BY SARAH STEPHEN
For two years, Kevin John Enniss was a paid informant of the Australian Federal Police (AFP). He was also at the heart of the people-smuggling business in Indonesia.
Enniss went far beyond the normal role of an informant. At the very least, Enniss was allowed to be an agent provocateur, to pose as a people smuggler to asylum seekers, to be an active player in a criminal trade.
Channel Nine's Sunday program began an investigation into Enniss's activities in 2001. Their first report was screened on February 17 this year; the second on September 1. Enniss was caught on camera using his police links to convince people that he could get them to Australia. He took money from asylum seekers, then turned them in to Indonesian officials.
Initially, Sunday was prepared to back off the story if Enniss was working as an AFP informant and the AFP felt the broadcast of the story would jeopardise an ongoing operation. But, according to Sunday, the AFP responded with evasion and lies.
In addition, Enniss didn't pay much attention to maintaining secrecy about his links with Australian authorities. According to claims made by an asylum seeker, Hussein, on Sunday's September 1 program, Enniss boasted that he was an Australian police officer who could send Hussein to Australia if he paid him money. Far from concealing his informant role, Enniss was posing as a corrupt cop.
Dick Moses, AFP director of international operations, told Sunday's February 17 program that the AFP had not authorised any informant to involve themselves in people smuggling, nor to take money from asylum seekers trying to get to Australia. However, during a Senate inquiry hearing in February, AFP commissioner Mick Keelty admitted "we knew he was engaged in people smuggling because he was telling us what was going on".
The fact that the AFP knew and did nothing to stop Enniss, and in fact continued to take information from him, means that it was criminally involved. According to Sydney University criminal law expert, Professor Mark Findlay, the AFP has most probably committed offences under federal law. Findlay told Sunday's September 1 program that he believes that Enniss "represented himself as a people smuggler, most probably was a people smuggler".
The AFP paid Enniss more than $25,000 for his role as an informant on asylum seekers trying to get to Australia.
Sunday reporter Ross Coulthart pointed out: "Despite the fact that he admits he never asked for legal advice, Keelty has consistently claimed that neither the AFP nor Enniss broke any Australian laws. Then, the commissioner claimed to parliament that even if an informant like Enniss had committed a crime, he'd be protected under what are called controlled operations laws immunity provisions under the Crimes Act."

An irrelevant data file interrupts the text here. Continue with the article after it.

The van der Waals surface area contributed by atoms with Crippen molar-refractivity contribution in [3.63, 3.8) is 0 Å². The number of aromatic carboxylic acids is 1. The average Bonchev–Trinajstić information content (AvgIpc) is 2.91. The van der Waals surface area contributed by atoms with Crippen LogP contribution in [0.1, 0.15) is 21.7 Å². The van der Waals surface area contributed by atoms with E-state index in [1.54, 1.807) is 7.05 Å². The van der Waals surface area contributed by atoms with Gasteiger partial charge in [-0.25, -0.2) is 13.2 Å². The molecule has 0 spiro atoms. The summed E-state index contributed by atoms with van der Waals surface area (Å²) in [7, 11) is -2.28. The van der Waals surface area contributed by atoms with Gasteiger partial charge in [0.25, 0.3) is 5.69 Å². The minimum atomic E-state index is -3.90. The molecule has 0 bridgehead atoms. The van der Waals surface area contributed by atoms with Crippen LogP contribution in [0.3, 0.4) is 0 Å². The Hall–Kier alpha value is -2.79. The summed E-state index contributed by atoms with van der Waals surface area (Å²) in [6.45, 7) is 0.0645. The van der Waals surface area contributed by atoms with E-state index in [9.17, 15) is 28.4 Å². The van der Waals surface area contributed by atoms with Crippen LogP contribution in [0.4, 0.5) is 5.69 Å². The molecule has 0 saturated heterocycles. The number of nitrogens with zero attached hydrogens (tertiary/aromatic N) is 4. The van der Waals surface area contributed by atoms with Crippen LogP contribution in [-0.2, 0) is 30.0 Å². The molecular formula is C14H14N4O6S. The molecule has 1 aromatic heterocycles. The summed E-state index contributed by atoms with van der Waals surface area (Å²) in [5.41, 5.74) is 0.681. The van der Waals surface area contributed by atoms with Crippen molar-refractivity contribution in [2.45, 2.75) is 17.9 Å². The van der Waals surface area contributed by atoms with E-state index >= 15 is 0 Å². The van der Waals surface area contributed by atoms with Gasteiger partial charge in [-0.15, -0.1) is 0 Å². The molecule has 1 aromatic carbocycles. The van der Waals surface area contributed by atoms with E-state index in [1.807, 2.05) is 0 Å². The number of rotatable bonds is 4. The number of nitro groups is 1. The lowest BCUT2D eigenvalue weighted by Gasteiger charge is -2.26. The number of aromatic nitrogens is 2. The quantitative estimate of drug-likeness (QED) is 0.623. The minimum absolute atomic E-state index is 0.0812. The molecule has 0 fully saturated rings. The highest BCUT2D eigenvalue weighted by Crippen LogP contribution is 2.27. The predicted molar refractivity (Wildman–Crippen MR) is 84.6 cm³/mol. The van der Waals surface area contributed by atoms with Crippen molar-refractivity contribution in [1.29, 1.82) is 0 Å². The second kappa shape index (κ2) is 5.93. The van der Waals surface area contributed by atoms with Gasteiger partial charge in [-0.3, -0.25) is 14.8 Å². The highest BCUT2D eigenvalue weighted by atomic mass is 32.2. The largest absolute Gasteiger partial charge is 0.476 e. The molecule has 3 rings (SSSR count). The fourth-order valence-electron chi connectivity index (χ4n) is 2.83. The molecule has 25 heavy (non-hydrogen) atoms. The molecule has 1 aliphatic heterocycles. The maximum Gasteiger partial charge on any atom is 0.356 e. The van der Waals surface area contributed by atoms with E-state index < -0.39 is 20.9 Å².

Findlay told Sunday's September 1 program: "He certainly is wrong... Firstly, was it a controlled operation in Indonesia? I don't think the legislation covers that. Secondly, even if the legislation was in force, the act does not cover informers, and in addition to that it does not cover individuals who are involved in entrapment procedures, and in many situations this is exactly what Enniss was doing."
What's perhaps most disturbing is that Enniss boasted to Coulthart and his team that he had paid Indonesian locals on four or five occasions to scuttle people-smuggling boats with passengers on them. "When we reacted with horror", Coulthart said, "he was unrepentant, saying the boats were sunk close to land so everyone got off safely".
Sunday's September 1 program noted a precedent in Australia's recent history to suggest that sabotage has been used before to stop asylum-seeker boats. In a 1992 ABC documentary, former immigration officer Greg Humphries admitted that boats carrying Vietnamese asylum seekers were deliberately holed just off the Malaysian coast to stop them continuing to Australia.
Humphries said: "We took a pretty broad interpretation of the terms of reference to stop these boats. We did because we had some very capable fellows with the screwdrivers and brace and bit. And we bored holes in the bottom of the ships and the boats and they sunk overnight. So they had to be landed. We were successful in stopping a lot of boats by one way or another."
During the ABC radio's September 3 Late Night Live program, compere Philip Adams spoke to Tony Kevin, who has closely followed the issue of the SIEV-X boat sinking. Adams asked Kevin: "When you first contacted me on the SIEV-X, you were very concerned about the strange way that the boat had virtually disintegrated, and you were suspicious that there may have been sabotage. Do you still hold that suspicion, and might it have been part of the disruption program?"
Kevin replied: "I no longer hold the suspicion, Philip. I'm convinced of it now. Unfortunately, when you've got an admitted strong relationship with people like Enniss, who are not only informants for AFP but also active people-smuggling disrupters for Indonesian police, by methods such as sending people out on false voyages, sabotaging engines, sinking boats, one is really 90% of the way to the SIEV-X scenario."
After Sunday's first program aired in February, the AFP conducted a $150,000 internal investigation into Enniss's activities. A press release issued on August 24 stated that all of Enniss' activities were consistent with his role as an informant. The AFP has made a formal complaint to the Australian Broadcasting Authority about the Sunday program.
From Green Left Weekly, September 18, 2002.
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